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Last-minute deal gives transparency a beating
Congress and the White House finalized a debt ceiling agreement on Aug. 2. Congress and the White House finalized a debt ceiling agreement on Aug. 2.

Congress and the White House finalized a debt ceiling agreement on Aug. 2.

Angie Drobnic Holan
By Angie Drobnic Holan August 3, 2011

If raising the nation's debt ceiling did avert an economic catastrophe, as some have claimed, then maybe it's ungrateful to point out that, in doing so, House Republicans broke their leadership's campaign promise to post the text of bills online for three days before voting.

But we're going to point it out anyway, to keep our GOP Pledge-O-Meter updated.

Republicans who ran in 2010 said they would "ensure that bills are debated and discussed in the public square by publishing the text online for at least three days before coming up for a vote in the House of Representatives." There was no mention in the campaign promise of special rules or emergency situations.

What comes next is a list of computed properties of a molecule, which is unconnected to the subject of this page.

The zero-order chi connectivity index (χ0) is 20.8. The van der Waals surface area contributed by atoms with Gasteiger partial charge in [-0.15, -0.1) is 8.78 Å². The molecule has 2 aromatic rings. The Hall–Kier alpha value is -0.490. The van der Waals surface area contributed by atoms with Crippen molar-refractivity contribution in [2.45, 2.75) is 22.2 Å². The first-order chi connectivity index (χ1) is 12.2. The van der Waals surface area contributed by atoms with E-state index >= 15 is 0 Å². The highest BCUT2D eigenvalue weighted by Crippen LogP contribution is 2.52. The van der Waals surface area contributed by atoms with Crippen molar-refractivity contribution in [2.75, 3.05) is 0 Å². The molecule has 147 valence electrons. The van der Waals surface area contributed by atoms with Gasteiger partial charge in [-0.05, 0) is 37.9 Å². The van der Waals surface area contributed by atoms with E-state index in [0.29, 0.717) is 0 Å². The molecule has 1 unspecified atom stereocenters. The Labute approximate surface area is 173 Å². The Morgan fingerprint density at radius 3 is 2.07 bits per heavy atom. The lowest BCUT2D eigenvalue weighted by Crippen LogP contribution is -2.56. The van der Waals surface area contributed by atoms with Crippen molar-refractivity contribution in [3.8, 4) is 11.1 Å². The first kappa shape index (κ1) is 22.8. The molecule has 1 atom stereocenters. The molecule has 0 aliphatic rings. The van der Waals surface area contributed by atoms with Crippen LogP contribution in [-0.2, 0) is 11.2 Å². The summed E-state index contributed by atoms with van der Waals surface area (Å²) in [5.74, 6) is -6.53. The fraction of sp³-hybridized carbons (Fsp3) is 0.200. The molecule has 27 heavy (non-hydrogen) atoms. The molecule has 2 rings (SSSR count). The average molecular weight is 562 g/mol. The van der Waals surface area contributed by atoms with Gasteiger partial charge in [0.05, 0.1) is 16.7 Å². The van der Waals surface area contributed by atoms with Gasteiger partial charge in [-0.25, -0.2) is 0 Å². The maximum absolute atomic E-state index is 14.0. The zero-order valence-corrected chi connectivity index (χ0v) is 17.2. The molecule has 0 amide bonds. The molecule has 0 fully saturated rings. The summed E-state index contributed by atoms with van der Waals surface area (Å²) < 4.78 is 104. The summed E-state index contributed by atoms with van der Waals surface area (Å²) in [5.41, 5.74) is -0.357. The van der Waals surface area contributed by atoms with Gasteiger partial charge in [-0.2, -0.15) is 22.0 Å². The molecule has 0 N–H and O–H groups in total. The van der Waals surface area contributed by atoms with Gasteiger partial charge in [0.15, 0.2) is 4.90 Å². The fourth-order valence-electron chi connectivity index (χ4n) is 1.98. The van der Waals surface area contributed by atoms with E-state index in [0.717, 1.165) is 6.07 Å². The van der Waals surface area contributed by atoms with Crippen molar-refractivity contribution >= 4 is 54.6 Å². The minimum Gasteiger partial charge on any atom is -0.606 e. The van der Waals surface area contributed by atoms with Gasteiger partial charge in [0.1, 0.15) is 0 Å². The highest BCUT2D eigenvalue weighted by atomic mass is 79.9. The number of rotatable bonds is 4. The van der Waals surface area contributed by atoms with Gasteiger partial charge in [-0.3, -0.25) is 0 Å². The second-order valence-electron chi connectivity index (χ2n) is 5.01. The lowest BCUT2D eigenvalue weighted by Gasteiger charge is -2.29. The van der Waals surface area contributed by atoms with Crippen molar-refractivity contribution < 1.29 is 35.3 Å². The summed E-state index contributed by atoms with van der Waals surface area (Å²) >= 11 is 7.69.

And even if there had been, we doubt that raising the debt ceiling could qualify as requiring particularly hasty action. U.S. Treasury Secretary Tim Geithner wrote Speaker of the House John Boehner on May 2, 2011, that Congress needed to act to increase the deadline by Aug. 2.

So members of Congress have known about the deadline for months. We explored more details of the vote in an update and rated it Promise Broken

And, lest Democrats think that makes them better than Republicans, we should also point out that President Obama has his own issues when it comes to transparency. Previously, we examined his promise to allow five days of public comment before signing bills into law and his promise to conduct negotiations for a health care law on C-SPAN. We rated both Promise Broken. (See all of Obama's promises about transparency.)

When it comes to conducting the public's business in public, both sides have found it a challenge. 

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Last-minute deal gives transparency a beating